A nearly three-year long feud between two water districts in Los Angeles, California, has reached a ceasefire. For some time, the Central Basin Water District, a water wholesaler, had refused to sell water to its rival, the Water Replenishment District (WRD), which manages an underground storage basin in Southeast Los Angeles County.

Central Basin and the WRD each spent about $2.4 million in their water war. Central Basin sent state legislators and lobbyists after its rivals, in one case paying a consultant to create promotional online stories under the names, bios and photos of reporters who did not exist. The WRD, on the other hand, bought up domain names, such as "centralbasin.net," and used them to post stories critical of its rival.

But new developments at Central Basin appear to be changing the relationship between these two camps. Over the past year, the water district has faced several scandals and has seen some of its top leaders depart. Recently, former Assemblyman Thomas Calderon—a onetime consultant for the agency—was charged as part of a major federal corruption case, along with his brother Senator Ron Calderon.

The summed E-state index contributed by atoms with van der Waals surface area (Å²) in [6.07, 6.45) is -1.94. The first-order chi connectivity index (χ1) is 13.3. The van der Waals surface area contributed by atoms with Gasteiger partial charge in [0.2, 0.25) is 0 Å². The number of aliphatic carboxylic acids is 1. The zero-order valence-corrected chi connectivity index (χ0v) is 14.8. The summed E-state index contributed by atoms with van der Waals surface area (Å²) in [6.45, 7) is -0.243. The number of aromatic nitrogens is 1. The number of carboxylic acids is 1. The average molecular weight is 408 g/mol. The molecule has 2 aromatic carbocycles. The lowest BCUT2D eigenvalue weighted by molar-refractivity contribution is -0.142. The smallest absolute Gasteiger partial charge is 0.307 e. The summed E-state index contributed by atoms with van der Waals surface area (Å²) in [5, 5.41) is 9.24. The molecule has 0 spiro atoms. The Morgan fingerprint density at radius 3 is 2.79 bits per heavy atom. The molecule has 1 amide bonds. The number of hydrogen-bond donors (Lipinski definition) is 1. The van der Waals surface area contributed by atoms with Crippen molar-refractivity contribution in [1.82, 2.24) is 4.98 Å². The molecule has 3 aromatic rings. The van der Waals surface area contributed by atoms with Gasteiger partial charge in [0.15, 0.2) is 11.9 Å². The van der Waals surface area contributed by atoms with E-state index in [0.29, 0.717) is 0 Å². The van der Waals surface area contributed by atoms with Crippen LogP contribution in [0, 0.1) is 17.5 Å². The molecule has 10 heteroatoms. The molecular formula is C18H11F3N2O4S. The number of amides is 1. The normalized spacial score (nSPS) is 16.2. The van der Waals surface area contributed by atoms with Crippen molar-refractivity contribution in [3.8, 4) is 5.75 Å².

Though these charges are not related to Central Basin, the FBI obtained boxes of records from Central Basin’s offices last year and is continuing to investigate. In addition, Thomas Calderon was widely seen as a field marshal in Central Basin's protracted battles with the WRD.

The scandals and investigations have left Central Basin humbled, and willing to help out their former enemy. Just this month, they have agreed to sell 60,000 acre-feet of water to the WRD. Water experts say the sale represents a major boost to the local underground basin. It comes as the drought is forcing local agencies to rely more on the basin for water.

Both sides now agree that the conflict did far more harm than good. Albert Robles, a WRD board member, said southeast L.A.'s water situation would have been significantly more secure if not for the feud.

"Had it not been for the war," he said, "we would literally be laughing at today's drought."